Only a year ago, it was difficult to imagine a direct channel of bilateral discussions between Iran and the United States, but recent reports reveal back-door diplomatic channels have been active as far back as March 2013. This represents a willingness on both sides to engage in discussions, and more importantly, achieve positive results evidenced through several diplomatic breakthroughs since Hassan Rouhani’s election.
Officials have stressed that these talks focused solely on the nuclear issue, but it is one of many signals that Iran is open to a mutually accepted process towards reconciliation with the West and thus willing to act as a partner to counteract extremism in the region. This type of cooperation is not unprecedented, evidenced by Iran’s influential role in supporting US efforts against the Taliban following the attacks of 9/11. Although Iran has fought terrorism on its borders for decades, the Rouhani administration has made it particularly clear that Iran has an interest in fighting terrorism in the region.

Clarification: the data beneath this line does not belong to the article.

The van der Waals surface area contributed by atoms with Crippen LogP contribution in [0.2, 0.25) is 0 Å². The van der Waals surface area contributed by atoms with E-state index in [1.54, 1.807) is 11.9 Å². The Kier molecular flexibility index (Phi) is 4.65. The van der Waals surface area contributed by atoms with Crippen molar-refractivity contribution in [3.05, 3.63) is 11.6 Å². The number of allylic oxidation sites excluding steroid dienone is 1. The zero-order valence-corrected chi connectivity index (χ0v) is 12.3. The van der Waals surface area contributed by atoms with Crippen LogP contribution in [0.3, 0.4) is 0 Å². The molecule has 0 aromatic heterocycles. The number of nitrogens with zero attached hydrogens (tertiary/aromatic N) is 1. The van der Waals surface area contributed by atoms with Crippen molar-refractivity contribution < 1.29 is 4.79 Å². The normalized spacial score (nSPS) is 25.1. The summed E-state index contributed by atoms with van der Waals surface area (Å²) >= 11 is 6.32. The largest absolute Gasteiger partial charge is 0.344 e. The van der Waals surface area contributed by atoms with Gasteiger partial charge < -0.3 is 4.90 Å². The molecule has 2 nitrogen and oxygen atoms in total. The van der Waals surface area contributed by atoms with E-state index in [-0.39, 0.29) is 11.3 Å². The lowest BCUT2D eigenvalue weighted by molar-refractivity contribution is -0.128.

There is little doubt that additional technical, tactical, and military assistance provided to Iraq by allies like the United States and Iran can aid Iraqi efforts, and Maliki has already taken steps to avoid civilian deaths that would render a successful military campaign politically useless. Instead, as reminded by Iraq’s speaker of Parliament, prominent Sunni politician Nujaifi, the issues facing the province of Anbar are not solely rooted in terrorism, but there are “problems and rights that need a political solution, not a military incursion,” he explained in Washington. Again, the challenge lies in a measured military response in cooperation with a viable political solution amicable to all Iraqis.